Department of General Practice

In March 2020 we focused on MARC members from the Department General Practice in the Faculty of Medicine, Nursing and Health Sciences.

Professor Danielle Mazza is the Head of the Department of General Practice at Monash, a Churchill Fellow and Director of SPHERE, a National Health and Medical Research Council Centre of Research Excellence which aims to improve the quality, safety, and capacity of primary health care services to achieve better outcomes in women’s sexual and reproductive health. Her primary interest is in translational research, with particular focus on closing evidence-practice gaps in women's sexual and reproductive health, preventive care, and primary care aspects of cancer.

Ranked among the top general practice academics in Australia, Professor Mazza is particularly committed to improving the quality of sexual and reproductive health care for women in general practice. She is leading a research program that is focused on closing evidence-practice gaps concerning contraception uptake, preconception care and unplanned pregnancy in Australia. She also currently holds several positions that reflect her longstanding commitment to improving health outcomes for Australian women. Professor Mazza has also made considerable contributions to the development and implementation of guidelines for Australian GPs. She is currently leading a national collaboration aimed at developing evidence-based guidelines to support GPs in diagnosing and managing work-related mental health claims.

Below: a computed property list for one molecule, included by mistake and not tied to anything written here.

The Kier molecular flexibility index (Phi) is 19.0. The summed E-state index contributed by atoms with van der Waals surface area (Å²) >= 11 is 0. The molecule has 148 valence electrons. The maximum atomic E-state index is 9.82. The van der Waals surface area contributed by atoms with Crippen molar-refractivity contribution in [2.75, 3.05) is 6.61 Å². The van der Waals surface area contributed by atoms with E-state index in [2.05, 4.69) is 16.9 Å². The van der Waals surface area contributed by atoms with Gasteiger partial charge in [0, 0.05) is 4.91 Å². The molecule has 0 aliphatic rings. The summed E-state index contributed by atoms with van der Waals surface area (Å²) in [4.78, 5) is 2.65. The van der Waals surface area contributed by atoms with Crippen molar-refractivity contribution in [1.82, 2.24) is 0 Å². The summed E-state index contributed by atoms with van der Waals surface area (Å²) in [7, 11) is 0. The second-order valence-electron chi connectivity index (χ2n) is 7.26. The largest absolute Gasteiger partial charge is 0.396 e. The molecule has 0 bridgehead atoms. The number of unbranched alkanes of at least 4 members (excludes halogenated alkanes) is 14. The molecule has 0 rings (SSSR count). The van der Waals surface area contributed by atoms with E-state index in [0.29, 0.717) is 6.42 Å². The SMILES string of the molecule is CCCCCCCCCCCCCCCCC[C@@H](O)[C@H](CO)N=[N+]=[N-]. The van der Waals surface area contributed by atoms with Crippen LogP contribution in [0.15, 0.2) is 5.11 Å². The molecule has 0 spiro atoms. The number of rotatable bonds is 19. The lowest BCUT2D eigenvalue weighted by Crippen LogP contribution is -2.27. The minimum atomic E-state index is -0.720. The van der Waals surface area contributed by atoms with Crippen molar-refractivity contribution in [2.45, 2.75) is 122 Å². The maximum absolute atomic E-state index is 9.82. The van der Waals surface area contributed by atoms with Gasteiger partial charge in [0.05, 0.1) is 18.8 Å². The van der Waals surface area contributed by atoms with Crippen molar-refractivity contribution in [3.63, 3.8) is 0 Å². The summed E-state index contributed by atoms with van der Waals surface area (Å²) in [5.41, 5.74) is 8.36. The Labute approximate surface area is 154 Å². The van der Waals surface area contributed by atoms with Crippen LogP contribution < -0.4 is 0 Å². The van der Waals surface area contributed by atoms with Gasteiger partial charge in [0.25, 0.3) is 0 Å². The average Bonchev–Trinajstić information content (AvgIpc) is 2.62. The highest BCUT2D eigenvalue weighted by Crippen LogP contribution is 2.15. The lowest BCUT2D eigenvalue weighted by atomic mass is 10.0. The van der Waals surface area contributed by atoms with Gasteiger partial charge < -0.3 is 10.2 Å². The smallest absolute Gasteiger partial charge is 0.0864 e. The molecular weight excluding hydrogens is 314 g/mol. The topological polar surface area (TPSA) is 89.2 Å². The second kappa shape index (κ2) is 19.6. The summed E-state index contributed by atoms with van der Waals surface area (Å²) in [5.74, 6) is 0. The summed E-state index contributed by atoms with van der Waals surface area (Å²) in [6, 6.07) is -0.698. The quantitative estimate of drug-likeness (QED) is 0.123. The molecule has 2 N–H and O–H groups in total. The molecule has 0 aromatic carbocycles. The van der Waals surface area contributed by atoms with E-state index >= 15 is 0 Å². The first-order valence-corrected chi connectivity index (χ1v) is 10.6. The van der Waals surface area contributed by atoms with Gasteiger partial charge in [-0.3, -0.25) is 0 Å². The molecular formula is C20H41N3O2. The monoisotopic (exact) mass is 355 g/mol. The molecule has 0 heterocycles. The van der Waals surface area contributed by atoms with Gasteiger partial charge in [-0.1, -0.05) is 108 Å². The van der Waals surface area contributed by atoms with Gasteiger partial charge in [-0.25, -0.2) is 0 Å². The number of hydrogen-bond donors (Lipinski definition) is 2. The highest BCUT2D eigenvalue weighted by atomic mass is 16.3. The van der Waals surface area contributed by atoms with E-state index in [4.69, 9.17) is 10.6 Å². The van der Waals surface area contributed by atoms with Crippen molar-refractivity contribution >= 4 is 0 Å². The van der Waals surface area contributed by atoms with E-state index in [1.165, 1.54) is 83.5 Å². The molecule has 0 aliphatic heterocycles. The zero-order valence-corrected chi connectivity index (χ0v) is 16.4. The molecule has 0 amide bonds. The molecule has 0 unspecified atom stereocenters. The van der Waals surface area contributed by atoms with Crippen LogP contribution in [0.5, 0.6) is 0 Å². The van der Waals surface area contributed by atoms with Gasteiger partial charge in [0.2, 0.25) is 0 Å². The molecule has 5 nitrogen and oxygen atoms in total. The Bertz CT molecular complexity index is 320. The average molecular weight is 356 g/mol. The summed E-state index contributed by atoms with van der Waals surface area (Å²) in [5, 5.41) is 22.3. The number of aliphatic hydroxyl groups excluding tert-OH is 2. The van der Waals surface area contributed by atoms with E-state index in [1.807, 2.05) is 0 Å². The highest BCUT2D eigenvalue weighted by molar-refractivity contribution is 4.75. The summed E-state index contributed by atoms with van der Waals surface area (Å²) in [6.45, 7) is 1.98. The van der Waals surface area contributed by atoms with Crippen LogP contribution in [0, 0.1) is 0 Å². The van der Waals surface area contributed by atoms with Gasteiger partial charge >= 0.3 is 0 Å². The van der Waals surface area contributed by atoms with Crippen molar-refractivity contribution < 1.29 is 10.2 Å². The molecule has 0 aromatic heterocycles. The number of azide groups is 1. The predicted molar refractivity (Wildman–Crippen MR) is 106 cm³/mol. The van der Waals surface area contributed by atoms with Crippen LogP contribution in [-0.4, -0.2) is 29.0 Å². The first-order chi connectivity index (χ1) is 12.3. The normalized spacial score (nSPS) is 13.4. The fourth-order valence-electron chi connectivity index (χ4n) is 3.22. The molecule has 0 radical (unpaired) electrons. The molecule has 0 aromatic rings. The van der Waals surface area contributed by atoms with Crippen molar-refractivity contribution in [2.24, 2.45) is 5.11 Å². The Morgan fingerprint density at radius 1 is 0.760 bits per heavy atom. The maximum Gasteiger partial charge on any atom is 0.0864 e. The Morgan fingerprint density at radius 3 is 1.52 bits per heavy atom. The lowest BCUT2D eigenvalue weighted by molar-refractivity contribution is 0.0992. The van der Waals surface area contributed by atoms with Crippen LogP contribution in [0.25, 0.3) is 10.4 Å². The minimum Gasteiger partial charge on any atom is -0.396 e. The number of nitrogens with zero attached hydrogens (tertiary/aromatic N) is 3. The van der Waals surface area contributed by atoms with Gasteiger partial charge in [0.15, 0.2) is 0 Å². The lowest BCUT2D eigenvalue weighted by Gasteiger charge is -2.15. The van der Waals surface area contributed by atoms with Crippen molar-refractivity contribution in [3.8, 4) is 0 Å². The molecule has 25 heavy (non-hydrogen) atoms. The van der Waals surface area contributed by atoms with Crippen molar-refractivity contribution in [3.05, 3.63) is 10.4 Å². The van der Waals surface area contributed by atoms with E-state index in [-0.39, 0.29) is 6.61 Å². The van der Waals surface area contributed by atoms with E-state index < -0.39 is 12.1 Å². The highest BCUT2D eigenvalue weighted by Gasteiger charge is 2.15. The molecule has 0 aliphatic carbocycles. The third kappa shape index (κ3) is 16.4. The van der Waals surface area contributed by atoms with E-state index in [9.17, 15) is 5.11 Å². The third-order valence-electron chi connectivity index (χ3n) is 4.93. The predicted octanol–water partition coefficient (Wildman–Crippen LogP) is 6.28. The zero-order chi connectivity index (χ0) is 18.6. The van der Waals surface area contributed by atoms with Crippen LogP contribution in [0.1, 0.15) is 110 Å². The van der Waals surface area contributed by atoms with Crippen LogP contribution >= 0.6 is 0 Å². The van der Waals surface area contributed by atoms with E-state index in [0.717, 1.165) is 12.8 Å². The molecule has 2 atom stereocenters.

Professor Grant Russell is a primary care clinician and health services researcher. He is the Professor of Primary Care Research and Director of the Southern Academic Primary Care Research Unit (SAPCRU) within the Department of General Practice at Monash University. SAPCRU aims to improve linkage and exchange between academia, policy, and practice in south-east Melbourne, one of Australia's most disadvantaged urban regions. Dr Russell is the Australian Lead Investigator of IMPACT, an Australian-Canadian Centre of Research Excellence. IMPACT aims to identify and trial what really matters in optimising access to community-based primary health care for vulnerable individuals. He also leads OPTIMISE, an NHMRC Partnership Project that aims to improve the quality of primary care services received by Australia's refugee population.